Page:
With omicron at possible Louisville peak, where do hospitals stand on patients, staffing?

·4 min read

Louisville may have reached a case plateau with the omicron variant, but hospitals continue to feel the strain of COVID-19 and some have pulled back on non-emergency surgeries.

Dr. Chuck Anderson said Baptist Health Louisville, where he's chief medical officer, has delayed some procedures that can safely wait — such as elective knee and hip surgeries — both because of lack of beds and staff shortages.

"We're doing the ones that need to be done," he said. "But the ones that are truly elective and can wait for like 30 days, we've asked the surgeon to talk with the patient to try to do that."

Cases are looked at carefully, he added. "Obviously, we don't want to delay … surgeries that are definitely needed."

Dr. Chuck Anderson
Dr. Chuck Anderson

The Baptist Health System had 511 hospitalized COVID-19 patients as of Monday across nine hospitals.

Baptist Health Louisville had 109 as of Wednesday. Staffing shortages have improved some, Anderson said, and the location has Kentucky National Guard members on hand helping in areas like transport and dietary.

"It's been a help in the sense of extra hands," he said. "It's been a help in the sense of morale, in a way, because everybody thanks them."

More: COVID-19: Beshear mobilizes more National Guard members to help hospitals with omicron

Meanwhile, U of L Health had 232 COVID-19 patients hospitalized as of Wednesday, 29 of which are in intensive care; 17 on ventilators. The system also had 190 employees out but has not had to cancel any elective procedures so far, according to a spokeswoman.

Earlier this month: Kentucky COVID-19 cases skyrocket, positivity rate hits record amid omicron surge

Norton Healthcare reported 268 hospitalized COVID-19 patients as of Wednesday and had 230 employees out of 18,000 out on medical furlough, according to a spokeswoman. In addition, "Only a small percentage of patients whose procedures are safe to reschedule have experienced a delay."

City data shows a small dip in hospitalization totals this month. After hitting 539 across all city hospitals on Jan. 18, there were 490 total as of Wednesday.

COVID-19 Hospitalized patients in Louisville as of Jan. 26, 2022.
COVID-19 Hospitalized patients in Louisville as of Jan. 26, 2022.

Intensive care patients spiked to 131 on Sunday and had decreased to 72 total on Wednesday.

Health officials said Tuesday it appears the omicron variant has reached its case peak in the city but expect to see just as many cases on the wave's decline as there were on the incline.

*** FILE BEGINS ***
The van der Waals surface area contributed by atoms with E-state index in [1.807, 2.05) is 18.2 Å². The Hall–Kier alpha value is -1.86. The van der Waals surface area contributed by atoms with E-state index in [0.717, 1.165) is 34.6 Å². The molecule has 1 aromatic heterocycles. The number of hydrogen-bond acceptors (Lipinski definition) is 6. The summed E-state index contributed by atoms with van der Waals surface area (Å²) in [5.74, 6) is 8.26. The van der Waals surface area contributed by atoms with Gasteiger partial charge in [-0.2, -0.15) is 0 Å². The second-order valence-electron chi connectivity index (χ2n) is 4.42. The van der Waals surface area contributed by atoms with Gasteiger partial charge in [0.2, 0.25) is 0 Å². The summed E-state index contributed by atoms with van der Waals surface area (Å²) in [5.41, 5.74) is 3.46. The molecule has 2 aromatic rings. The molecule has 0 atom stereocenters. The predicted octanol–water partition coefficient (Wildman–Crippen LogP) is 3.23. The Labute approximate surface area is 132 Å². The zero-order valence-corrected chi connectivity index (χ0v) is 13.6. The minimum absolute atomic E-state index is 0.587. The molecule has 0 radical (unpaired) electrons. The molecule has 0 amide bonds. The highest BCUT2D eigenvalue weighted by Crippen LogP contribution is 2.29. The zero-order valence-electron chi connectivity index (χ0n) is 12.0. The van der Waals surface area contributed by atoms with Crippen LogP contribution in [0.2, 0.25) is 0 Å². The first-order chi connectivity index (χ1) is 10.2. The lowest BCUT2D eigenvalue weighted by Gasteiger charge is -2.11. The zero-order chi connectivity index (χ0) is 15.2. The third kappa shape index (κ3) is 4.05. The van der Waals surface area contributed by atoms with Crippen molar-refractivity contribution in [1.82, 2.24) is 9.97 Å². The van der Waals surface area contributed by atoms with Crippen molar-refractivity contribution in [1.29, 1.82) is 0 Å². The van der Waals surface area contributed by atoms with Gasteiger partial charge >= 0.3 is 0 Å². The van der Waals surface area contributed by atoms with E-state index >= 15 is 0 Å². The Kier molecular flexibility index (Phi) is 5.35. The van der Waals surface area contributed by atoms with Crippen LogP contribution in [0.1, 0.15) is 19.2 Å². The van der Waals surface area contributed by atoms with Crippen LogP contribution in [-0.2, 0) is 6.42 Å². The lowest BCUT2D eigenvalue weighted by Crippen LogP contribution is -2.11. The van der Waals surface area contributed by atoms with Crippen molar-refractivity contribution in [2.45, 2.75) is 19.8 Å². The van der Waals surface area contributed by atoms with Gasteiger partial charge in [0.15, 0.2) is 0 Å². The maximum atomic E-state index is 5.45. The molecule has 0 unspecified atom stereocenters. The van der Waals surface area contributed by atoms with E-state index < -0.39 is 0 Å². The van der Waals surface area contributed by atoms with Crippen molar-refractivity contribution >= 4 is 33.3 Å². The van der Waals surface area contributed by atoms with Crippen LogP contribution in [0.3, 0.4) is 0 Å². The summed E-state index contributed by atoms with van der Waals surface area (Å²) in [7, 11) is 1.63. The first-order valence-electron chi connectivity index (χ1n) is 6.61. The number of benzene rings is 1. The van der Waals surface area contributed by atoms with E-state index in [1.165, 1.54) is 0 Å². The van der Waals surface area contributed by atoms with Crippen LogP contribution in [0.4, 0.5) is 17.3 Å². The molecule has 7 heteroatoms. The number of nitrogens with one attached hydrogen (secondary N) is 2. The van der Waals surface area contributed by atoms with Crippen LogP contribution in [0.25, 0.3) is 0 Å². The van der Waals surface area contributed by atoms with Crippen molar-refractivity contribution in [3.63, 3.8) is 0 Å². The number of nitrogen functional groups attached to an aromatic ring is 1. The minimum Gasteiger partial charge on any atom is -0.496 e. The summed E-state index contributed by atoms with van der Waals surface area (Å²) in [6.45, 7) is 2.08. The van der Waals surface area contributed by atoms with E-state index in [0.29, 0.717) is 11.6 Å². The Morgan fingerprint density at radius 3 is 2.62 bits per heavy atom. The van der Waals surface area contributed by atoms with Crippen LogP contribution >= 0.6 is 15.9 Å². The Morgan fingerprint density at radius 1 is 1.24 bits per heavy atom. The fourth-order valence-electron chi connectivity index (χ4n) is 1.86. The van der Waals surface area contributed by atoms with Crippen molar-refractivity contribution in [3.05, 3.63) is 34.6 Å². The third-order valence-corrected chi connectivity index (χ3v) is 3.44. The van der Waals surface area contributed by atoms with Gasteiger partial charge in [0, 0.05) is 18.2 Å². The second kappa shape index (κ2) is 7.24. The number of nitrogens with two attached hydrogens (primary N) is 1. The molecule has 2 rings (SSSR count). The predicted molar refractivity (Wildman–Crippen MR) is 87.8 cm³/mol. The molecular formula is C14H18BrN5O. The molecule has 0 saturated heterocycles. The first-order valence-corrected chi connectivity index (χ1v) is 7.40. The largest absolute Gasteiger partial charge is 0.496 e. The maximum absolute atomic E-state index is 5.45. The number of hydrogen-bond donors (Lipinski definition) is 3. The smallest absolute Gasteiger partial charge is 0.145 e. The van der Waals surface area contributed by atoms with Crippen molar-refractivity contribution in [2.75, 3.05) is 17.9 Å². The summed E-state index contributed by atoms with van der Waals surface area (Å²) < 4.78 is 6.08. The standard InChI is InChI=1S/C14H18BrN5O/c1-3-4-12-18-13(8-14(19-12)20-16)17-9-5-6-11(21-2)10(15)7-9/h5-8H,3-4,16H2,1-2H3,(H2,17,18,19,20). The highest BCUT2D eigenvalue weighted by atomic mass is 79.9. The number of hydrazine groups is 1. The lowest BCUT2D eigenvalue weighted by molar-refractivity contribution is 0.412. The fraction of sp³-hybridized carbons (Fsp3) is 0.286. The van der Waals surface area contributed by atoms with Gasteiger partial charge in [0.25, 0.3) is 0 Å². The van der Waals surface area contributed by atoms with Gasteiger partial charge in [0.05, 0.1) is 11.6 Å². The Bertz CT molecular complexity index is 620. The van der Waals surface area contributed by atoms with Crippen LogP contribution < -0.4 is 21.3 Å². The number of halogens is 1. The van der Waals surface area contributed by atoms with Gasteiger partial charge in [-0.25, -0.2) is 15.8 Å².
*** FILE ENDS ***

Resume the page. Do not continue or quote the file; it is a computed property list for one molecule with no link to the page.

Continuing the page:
COVID-19 ICU patients in Louisville as of Jan. 26, 2022
COVID-19 ICU patients in Louisville as of Jan. 26, 2022

Statewide as of Wednesday, Kentucky had 2,493 COVID-19 patients hospitalized.

Public Health Commissioner Dr. Steven Stack said Tuesday most of the patients were in the hospital for COVID-19, with a small slice of positive patients being in for other things.

The delta variant still holds the record for most people hospitalized with the virus in Kentucky at 2,541 on Sept. 10. Stack said more vaccinations and milder illnesses associated with omicron have helped keep the hospitalizations from setting statewide records so far.

Kentucky COVID-19 hospitalizations from Aug. 1, 2020 to Jan. 24, 2022.

Dr. Steven Stack, the state's public health commissioner, shared this graph during a press conference on Jan. 24, 2022.
Kentucky COVID-19 hospitalizations from Aug. 1, 2020 to Jan. 24, 2022. Dr. Steven Stack, the state's public health commissioner, shared this graph during a press conference on Jan. 24, 2022.

More: 'All the things we took for granted': Variants, vax rate propel Kentucky to 1M COVID cases

Baptist Health Richmond, about an hour and a half southeast of Louisville, announced this week it would halt all elective procedures "due to an increase in patient volumes attributed to the current COVID-19 surge," starting Wednesday.

“The clinical leadership at our hospital is monitoring the scope of procedures that fall into the categories of elective, urgent and emergency procedures,” Dr. Erica Gregonis, the chief medical officer for the Richmond hospital, said in a statement. “Our medical experts will be making these decisions while maintaining the best interest of our patient’s well-being and safety.”

More: Kentucky emergency room doctors make an urgent plea to the public as hospitalizations rise

The problem of hospital staffing shortages continues across the state.

"We're running out of health care workers. So there's a lot of beds in the hospitals and there's a lot of ventilators and a lot of other equipment but not a lot of people to operate all this stuff," Stack said Tuesday. "And as a more than 20-year practicing emergency physician, let me just assure you, you need the people. The machines don't do any good without the people."

Background: Nursing shortage worries Kentucky hospitals as COVID-19 delta variant cases rise

Anderson said, in general, healthcare workers are "tired" at Baptist Health Louisville, with some mentioning "compassion fatigue."

"I don't think there's any lack of compassion," he said. "But everyone's tired and weary."

They're asking, he said, "Is this going to end for us?"

Reach health reporter Sarah Ladd at sladd@courier-journal.com. Follow her on Twitter at @ladd_sarah.

This article originally appeared on Louisville Courier Journal: With omicron at possible peak in Louisville, where do hospitals stand?

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